Among the many traditions surrounding Christmas, literary traditions can often be overlooked in favour of the comfort of festive foods, the ease of watching a Christmas classic on TV or the glamour of extravagant decorations. Bookish Christmas traditions still hold a place in our Christmas ritual, even if they sometimes go unnoticed.
I consider Christmas literary traditions to include anything to do with reading and writing. Children often write letters to Santa asking for whichever present we most wanted that year and wishing him a safe journey on. Some parents, inspired by J.R.R. Tolkien’s Letters from Father Christmas, will write to their children as Santa Claus. Many people use family recipes to cook mince pies, roast dinners and Christmas puddings. Sometimes we perform in or watch school plays, pantomimes and pieces of theatre.
These practices are so ingrained in Christmas customs that they can easily go unacknowledged as bookish traditions. I think it’s important to value our literary traditions at all times, and this includes at Christmas. Once we acknowledge the bookish traditions we already enjoy at Christmas, we can start sharing them between ourselves and adding to them.
If exploring a new author or literary genre isn’t for them, people often re-read their favourite books during the Christmas period
A particularly charming Icelandic bookish tradition is to exchange books on Christmas Eve, then read together late in to the night. This is so ingrained in the culture that bookshops enjoy their largest sales from September to December in what is known as ‘jolabokaflod’ – meaning Christmas book flood – as people buy books to gift on Christmas Eve. This seems to be a special way to pass what can be the most exciting evening of the whole year for those of us who love Christmas.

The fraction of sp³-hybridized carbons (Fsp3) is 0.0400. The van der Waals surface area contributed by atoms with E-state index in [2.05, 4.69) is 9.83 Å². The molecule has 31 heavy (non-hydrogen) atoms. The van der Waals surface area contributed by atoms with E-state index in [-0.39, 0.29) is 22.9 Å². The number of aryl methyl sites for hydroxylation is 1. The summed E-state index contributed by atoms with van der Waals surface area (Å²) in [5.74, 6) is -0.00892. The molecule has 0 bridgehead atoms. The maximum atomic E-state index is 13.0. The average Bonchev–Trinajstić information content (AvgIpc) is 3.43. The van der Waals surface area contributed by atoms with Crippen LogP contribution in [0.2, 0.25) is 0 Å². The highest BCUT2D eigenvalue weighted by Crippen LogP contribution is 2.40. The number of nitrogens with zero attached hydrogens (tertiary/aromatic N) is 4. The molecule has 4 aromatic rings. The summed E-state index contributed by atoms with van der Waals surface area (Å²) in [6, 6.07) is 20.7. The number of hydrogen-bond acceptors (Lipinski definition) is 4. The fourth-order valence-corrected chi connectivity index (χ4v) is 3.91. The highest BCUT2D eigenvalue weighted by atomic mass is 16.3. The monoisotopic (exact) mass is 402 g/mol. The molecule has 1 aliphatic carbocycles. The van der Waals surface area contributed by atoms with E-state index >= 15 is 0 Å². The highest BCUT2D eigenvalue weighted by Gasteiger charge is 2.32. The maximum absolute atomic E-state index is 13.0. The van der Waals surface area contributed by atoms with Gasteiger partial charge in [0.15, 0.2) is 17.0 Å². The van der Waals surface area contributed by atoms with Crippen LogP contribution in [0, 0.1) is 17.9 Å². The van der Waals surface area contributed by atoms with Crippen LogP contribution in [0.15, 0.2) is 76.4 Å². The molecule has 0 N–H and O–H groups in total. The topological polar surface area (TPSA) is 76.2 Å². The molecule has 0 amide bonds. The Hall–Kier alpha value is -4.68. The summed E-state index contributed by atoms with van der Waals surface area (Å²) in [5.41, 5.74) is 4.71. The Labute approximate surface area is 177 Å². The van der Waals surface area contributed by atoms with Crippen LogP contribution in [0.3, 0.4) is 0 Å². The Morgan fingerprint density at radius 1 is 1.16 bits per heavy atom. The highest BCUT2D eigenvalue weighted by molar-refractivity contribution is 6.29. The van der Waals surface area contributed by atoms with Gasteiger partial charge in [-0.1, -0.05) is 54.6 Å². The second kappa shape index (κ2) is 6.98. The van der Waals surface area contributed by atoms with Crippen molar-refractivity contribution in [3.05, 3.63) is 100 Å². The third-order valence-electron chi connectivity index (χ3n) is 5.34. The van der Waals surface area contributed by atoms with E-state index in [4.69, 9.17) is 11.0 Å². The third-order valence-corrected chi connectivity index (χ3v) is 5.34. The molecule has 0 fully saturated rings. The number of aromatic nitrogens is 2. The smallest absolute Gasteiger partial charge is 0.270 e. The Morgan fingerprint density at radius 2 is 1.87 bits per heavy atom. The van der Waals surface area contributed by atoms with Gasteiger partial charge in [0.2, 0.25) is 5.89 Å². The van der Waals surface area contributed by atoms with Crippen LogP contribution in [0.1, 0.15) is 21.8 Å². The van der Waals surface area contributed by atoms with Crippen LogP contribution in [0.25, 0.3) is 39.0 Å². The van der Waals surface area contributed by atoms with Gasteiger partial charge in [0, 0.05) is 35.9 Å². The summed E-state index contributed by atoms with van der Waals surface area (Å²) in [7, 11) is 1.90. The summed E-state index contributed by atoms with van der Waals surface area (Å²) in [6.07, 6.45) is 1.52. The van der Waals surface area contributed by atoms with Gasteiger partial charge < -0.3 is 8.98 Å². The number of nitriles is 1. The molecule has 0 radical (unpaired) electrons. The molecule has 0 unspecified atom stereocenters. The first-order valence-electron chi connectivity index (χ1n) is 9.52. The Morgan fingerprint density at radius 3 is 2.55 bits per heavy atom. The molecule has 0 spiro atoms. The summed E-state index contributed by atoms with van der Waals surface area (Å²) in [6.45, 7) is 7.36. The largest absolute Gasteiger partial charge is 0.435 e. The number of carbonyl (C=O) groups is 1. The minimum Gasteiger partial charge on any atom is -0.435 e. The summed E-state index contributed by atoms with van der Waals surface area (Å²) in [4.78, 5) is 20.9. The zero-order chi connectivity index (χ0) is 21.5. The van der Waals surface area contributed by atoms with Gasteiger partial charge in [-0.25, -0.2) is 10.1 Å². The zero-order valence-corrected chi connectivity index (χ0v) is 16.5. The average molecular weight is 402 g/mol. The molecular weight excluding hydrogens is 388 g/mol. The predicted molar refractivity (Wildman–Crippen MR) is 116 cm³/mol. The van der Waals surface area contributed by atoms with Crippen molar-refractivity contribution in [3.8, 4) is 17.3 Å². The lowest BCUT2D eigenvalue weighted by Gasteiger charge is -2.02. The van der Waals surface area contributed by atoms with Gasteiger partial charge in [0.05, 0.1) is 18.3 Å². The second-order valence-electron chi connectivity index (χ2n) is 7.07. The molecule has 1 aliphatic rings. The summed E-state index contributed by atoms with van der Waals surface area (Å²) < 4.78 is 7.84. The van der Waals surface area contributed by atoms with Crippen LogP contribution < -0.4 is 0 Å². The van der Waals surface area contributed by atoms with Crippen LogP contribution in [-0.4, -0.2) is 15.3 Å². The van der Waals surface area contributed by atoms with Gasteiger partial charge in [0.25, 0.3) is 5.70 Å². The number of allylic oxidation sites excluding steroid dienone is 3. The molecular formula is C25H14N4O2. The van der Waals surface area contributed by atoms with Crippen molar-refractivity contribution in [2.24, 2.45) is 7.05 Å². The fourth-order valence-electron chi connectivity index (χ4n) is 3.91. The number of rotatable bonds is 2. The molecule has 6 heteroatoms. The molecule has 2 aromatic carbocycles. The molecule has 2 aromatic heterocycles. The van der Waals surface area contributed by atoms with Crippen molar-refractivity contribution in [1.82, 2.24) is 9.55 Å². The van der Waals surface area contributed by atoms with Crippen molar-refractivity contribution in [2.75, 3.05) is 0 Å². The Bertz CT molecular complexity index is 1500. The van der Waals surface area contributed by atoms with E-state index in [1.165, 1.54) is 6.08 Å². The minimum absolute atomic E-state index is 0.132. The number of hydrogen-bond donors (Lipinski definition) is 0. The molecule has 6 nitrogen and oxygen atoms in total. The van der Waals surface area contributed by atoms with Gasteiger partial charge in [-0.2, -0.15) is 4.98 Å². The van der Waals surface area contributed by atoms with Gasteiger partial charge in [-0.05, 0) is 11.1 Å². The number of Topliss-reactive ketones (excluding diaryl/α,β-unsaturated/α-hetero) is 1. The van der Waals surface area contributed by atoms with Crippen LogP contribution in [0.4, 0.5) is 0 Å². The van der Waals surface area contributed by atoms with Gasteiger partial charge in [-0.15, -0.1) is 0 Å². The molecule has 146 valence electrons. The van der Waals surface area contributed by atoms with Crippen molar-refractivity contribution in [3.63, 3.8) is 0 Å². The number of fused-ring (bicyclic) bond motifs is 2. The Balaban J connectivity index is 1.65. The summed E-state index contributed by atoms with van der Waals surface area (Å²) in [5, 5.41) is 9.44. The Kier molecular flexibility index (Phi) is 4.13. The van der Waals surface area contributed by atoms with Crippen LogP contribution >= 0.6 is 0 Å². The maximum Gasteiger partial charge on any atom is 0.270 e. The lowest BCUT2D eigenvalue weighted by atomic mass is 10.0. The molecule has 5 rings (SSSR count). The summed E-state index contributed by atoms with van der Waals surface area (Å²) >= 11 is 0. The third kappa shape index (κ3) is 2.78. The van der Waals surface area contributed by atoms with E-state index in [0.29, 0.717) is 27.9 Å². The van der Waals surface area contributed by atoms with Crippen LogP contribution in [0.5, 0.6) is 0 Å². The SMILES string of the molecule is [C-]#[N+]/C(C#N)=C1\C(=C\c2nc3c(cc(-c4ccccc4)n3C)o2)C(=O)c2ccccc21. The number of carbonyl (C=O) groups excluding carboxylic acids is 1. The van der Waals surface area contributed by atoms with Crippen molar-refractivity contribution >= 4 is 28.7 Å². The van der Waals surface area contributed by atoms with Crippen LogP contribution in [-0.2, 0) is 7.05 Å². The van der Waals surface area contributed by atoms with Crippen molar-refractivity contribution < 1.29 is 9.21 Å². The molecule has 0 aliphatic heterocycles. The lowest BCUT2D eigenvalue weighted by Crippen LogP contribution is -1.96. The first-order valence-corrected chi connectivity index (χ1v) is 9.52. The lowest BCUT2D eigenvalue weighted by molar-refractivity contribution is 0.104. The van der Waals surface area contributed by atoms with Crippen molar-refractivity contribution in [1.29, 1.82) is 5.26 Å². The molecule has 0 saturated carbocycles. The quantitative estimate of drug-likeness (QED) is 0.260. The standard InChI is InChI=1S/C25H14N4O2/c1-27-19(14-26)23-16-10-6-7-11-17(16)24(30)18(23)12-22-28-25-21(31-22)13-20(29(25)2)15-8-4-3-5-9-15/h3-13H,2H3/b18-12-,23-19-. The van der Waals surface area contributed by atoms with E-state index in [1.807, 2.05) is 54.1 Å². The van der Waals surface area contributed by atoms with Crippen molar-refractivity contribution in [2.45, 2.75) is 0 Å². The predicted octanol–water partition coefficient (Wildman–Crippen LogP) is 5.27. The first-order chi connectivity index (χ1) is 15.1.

Some libraries and bookshops in the UK have a similar tradition based on book exchange, where shoppers can buy a pre-wrapped book, so they don’t know what they’ve got until the open their parcel. This kind of book exchange could be a success for those who need to buy a small gift as part of a ‘Secret Santa’ or who want to try reading something new during their Christmas break.
If exploring a new author or literary genre isn’t for them, people often re-read their favourite books during the Christmas period. Wuthering Heights is a classic for the run-up to Christmas, although I prefer Pride and Prejudice as my annual comfort read – but that’s a debate for another time. These are of course books which lack a festive theme despite their association to Christmas.
It used to be commonplace to find families gathered around listening to stories being read aloud
If you’re looking to find literary representations of Christmas, these can of course be found in many books since it plays such a significant role in this country’s culture. From the classic depictions of Christmas in Little Women and A Christmas Carol to the more modern Christmasses of the Harry Potter series or Bridget Jones’ Diary, there are plenty of festive depictions to be found in books.
For those who aren’t keen on reading for leisure, especially when they’ve spent a whole term reading through articles and books, perhaps it’s time to see a revival of the aural tradition. It used to be commonplace to find families gathered around listening to stories being read aloud. If you need a break from the constant stream of re-runs of Die Hard on TV this Christmas, perhaps you could host a reading of A Night Before Christmas or even read When the Grinch stole Christmas to younger family members.
Every family approaches their Christmas traditions differently. I will look forward to my family’s tradition of gifting at least one book as a stocking filler. Every year I enjoy spending my Christmas morning reading the book I’ve been gifted and looking over the books everyone else has got.